The ACLU is declaring President Obama's announcement today of his proposal for reform of the 215 program "a major step in the right direction and a victory for privacy." Jameel Jaffer, writing over at Just Security, raises questions about the proposal but says flatly:
This is a milestone. The administration’s proposal is an acknowledgement that a program that was endorsed in secret by all three branches of government, and that was in place for about a decade, has not survived public scrutiny. It’s also an acknowledgement that the government’s legitimate intelligence interests can be accommodated without placing the entire country under surveillance.
Yet at the same time, NSA is also behind the proposal. Ken Dilanian of the Los Angeles Times reports that:
Gen. Keith Alexander, the NSA's director, who is retiring, has been lobbying members of Congress in favor of the compromise. He believes it is the best outcome the NSA could hope for with the program, the official said. The NSA's collection authority currently will expire in 18 months unless Congress reauthorizes the program.
Indeed, the proposal has a huge benefit in it for NSA, one that stands actually to increase its operational coverage of telephony metadata. As Dilanian rightly notes, NSA would actually "gain access to cellphone information it currently lacks" if the administration's proposal were adopted.
The dirty little secret about the comprehensive metadata collection program is that it isn't actually comprehensive---not even all that close. This dirty little secret, now that I mention it, also isn't all that secret. Back in February, the New York Times reported:
The National Security Agency’s once-secret program that is collecting bulk records of Americans’ domestic phone calls is taking in a relatively small portion of the total volume of such calls each day, officials familiar with the program said on Friday.
While the agency is collecting a large amount of landline phone data, it has struggled to take in cellphone data, which has undergone explosive growth in recent years and presents additional technological hurdles, the officials said.
According to the Washington Post, the actual take was less than a third of calls.
As Dilanian points out, the administration's proposal would address this rather large operational gap. The government would collect no telephony metadata itself, and it would lose the five-year storage of metadata that it gets to do now under 215, relying instead on the phone companies to store their own metadata for much shorter periods of time. But the telephone companies would be under an obligation to respond quickly to court-approved queries for metadata they have. And they would be obligated to store it in standardized forms that would be interoperable across companies. So NSA would have a shorter period of metadata but far more comprehensive coverage within that period.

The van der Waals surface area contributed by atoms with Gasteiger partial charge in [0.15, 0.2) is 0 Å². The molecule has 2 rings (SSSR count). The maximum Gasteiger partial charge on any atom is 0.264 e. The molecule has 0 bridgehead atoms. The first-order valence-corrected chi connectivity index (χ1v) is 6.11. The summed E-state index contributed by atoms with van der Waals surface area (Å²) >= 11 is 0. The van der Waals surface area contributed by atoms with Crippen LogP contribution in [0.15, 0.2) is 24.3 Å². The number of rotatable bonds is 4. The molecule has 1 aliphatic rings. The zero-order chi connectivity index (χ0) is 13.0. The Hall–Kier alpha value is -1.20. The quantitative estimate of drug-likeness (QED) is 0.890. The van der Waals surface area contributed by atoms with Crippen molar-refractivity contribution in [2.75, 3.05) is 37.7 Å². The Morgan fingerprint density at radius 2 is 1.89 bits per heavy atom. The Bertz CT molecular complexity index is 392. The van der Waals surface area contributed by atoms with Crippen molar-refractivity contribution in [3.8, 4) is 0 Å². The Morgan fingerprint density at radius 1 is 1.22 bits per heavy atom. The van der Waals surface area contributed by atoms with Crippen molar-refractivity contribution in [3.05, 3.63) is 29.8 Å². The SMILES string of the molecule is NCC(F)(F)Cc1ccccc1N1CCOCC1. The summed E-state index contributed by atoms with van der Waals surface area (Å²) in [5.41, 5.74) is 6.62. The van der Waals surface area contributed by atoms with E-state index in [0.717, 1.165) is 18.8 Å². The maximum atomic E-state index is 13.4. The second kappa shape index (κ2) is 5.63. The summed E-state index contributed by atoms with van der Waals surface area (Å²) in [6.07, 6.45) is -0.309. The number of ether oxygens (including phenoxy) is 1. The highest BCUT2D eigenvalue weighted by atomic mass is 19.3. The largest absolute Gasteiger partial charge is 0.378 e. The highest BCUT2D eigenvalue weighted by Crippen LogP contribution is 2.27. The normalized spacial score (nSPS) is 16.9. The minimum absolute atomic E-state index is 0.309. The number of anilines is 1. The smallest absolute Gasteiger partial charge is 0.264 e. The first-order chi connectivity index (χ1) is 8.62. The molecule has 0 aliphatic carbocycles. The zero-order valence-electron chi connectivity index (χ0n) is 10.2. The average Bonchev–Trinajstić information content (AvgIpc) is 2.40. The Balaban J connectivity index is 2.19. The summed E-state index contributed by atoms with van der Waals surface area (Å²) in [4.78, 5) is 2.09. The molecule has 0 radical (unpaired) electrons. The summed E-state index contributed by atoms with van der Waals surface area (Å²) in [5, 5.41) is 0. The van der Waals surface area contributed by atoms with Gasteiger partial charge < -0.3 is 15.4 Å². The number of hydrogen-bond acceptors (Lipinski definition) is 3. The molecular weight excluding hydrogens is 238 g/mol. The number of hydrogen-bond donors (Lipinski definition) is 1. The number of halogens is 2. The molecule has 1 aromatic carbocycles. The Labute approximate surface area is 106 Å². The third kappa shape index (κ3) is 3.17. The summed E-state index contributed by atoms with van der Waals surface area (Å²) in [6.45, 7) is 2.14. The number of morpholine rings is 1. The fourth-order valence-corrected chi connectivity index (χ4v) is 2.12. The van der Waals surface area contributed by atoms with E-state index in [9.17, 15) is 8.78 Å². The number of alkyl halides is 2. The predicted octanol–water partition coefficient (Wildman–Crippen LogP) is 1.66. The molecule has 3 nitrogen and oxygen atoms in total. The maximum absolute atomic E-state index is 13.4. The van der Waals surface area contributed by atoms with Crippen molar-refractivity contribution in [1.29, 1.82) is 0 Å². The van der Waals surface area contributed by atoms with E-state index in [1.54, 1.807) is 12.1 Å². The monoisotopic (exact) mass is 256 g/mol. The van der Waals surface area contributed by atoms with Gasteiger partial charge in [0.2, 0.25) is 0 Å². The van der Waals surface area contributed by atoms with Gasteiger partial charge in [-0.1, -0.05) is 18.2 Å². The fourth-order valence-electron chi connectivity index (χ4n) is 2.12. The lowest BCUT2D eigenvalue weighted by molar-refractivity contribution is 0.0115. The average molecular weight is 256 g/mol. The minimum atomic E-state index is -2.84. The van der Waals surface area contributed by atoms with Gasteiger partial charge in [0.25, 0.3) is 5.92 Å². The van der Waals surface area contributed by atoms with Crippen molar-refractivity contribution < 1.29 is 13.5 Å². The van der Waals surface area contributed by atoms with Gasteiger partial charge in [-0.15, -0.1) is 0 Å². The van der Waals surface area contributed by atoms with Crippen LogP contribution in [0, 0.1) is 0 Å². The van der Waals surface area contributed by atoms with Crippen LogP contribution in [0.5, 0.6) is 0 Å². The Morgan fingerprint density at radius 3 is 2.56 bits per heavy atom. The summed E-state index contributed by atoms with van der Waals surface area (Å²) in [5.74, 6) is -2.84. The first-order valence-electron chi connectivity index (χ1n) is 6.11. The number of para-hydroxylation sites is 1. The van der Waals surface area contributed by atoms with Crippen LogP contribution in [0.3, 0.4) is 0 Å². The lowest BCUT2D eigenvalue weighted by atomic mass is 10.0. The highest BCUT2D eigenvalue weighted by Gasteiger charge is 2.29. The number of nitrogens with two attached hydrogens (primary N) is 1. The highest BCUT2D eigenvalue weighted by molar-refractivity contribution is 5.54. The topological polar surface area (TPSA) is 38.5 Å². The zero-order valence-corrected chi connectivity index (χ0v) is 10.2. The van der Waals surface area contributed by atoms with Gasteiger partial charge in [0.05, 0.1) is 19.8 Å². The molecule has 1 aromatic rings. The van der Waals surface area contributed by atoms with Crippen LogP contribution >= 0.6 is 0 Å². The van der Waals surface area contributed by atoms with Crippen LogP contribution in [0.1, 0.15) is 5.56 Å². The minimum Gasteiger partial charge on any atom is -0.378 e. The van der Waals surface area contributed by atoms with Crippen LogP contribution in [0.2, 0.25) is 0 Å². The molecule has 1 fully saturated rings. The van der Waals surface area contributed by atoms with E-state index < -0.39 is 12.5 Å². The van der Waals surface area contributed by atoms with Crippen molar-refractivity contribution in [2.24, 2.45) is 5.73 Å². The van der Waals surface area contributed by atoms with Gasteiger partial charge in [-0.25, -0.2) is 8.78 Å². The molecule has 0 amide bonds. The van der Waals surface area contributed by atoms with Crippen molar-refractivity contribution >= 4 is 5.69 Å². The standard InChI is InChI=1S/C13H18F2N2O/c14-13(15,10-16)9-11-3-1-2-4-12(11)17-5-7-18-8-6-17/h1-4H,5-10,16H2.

This is actually a very good deal for the agency. It's not simply, as Dilanian says, the best the agency can hope to get under present political conditions. At least some people believe it would provide the agency with a significant net operational gain over the program as it exists now.
And that raises a very interesting question: Is this situation one in which civil liberties interests and operational interests largely coincide? Put another way, is there a bill here that both Jameel Jaffer and General Alexander would rightly and reasonably regard as a win?
Whether there's a deal to be done depends to a great degree on details. The administration's proposal still lacks legislative language, and things may get far more contentious when meat starts appearing on what are now bare bones. But I, for one, am intrigued by the possibility that this may not be a fight anyone has to lose. If that turns out to be the case, President Obama will deserve huge credit for finding a policy space that enhances intelligence collection by protecting civil liberties more robustly.